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binary_search with LessThanComparable prototype: compilation failure!

Ah hello.

Please consider the following code, which some may see as familiar due to my earlier questions:
#include <algorithm>
#include <vector>
#include <string>
#include <iostream>

using namespace std;

class Human
{
public:
	Human(std::string strName, int nAge) : m_strName(strName), m_nAge(nAge) {}
	std::string GetName() const { return m_strName; }
	int GetAge() const { return m_nAge; }

	bool operator<(const Human& rhs) const { return m_strName < rhs.GetName(); }
	bool operator<(const std::string& rhs) const { return m_strName < rhs; }

protected:
	std::string m_strName;	
	int m_nAge;
};

int main(int argc, char * argv[])
{
	std::vector<Human> vec;
	vec.push_back(Human("Joe", 20));
	vec.push_back(Human("Mary", 21));
	vec.push_back(Human("Arnold", 44));
	vec.push_back(Human("Calterine", 21));
	vec.push_back(Human("Calterine", 45));

	sort(vec.begin(), vec.end());
	std::vector<Human>::iterator iter = vec.begin(), iter2 = vec.end();

	bool found = binary_search( vec.begin(), vec.end(), "Mary" );

	return 0;
}

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I was previously using the version of binary_search which took a predicate as the fourth argument (see http://www.sgi.com/tech/stl/binary_search.html - the second prototype) but after reading more about LessThanComparable I thought I would investigate this.

On VS 2005, I get the compilation error

binary '<' : no operator found which takes a right-hand operand of type 'Human' (or there is no acceptable conversion)
could be 'built-in C++ operator<(const char [5], const char [5])'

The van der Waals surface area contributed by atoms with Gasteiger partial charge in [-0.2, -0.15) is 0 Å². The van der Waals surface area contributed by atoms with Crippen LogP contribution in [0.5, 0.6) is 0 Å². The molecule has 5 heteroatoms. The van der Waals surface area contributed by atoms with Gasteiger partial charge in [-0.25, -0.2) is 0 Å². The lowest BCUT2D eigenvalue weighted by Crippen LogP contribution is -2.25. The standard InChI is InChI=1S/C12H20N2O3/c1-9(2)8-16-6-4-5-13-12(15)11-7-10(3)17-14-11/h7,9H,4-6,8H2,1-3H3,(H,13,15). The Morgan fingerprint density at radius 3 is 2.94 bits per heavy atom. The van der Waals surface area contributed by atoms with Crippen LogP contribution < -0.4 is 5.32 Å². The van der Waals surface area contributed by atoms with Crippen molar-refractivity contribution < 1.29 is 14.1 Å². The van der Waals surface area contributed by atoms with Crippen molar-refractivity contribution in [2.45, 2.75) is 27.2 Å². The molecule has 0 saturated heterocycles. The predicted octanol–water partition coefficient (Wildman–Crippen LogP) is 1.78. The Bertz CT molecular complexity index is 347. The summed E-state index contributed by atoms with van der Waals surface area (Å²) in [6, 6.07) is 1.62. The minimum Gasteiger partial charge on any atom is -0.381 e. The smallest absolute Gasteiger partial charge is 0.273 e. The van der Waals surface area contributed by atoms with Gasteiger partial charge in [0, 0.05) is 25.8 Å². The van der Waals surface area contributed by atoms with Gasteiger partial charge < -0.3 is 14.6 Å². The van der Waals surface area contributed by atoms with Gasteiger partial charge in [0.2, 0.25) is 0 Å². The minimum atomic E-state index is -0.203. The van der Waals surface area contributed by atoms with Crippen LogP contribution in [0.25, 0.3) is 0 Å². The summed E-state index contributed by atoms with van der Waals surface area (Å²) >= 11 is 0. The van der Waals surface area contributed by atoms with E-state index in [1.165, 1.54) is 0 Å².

while trying to match the argument list '(const char [5], Human)'

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on the call to binary_search.

How can I use binary_search in this manner?

TIA
0
mrwad99
Asked:
mrwad99
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3 Solutions
 
ZoppoCommented:
Hi mrwad,

IMO the problem is the value passed to binary_search as last argument has to be of the same type as the elements pointed to by the iterators. I.e. at http://www.cplusplus.com/reference/algorithm/binary_search/ you can find:

val
    Value to search for in the range ...shall be a type supporting being compared with elements of the range [first,last] as either operand of operator<.

IMO you can get it work by implementing a global operator which can compare a < b in case a is a string and b a Human, i.e.:
bool operator < ( const std::string& l, const Human& r )
{
	return l < r.GetName();
}

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Hope that helps,

ZOPPO
0
 
mrwad99Author Commented:
Hi ZOPPO, good to see you are still active on EE after all these years :)

Yes, I tried that (that is, I had the global operator and the member operator: two global operators of (const std::string& lhs, const Human& rhs) and (const Human& lhs, const std::string& rhs) is the same and removes the need for the member version) and it does indeed work.  I figured it would, since defining the global operator< is essentially the version of binary_search() which accepts a StrictWeakOrdering object, but wanted to see if there was any way I could do away with this altogether and define everything as members of the Human class...I guess there isn't, since we, when it boils down, need an operator<(Human&) within std::string to make this work, I believe...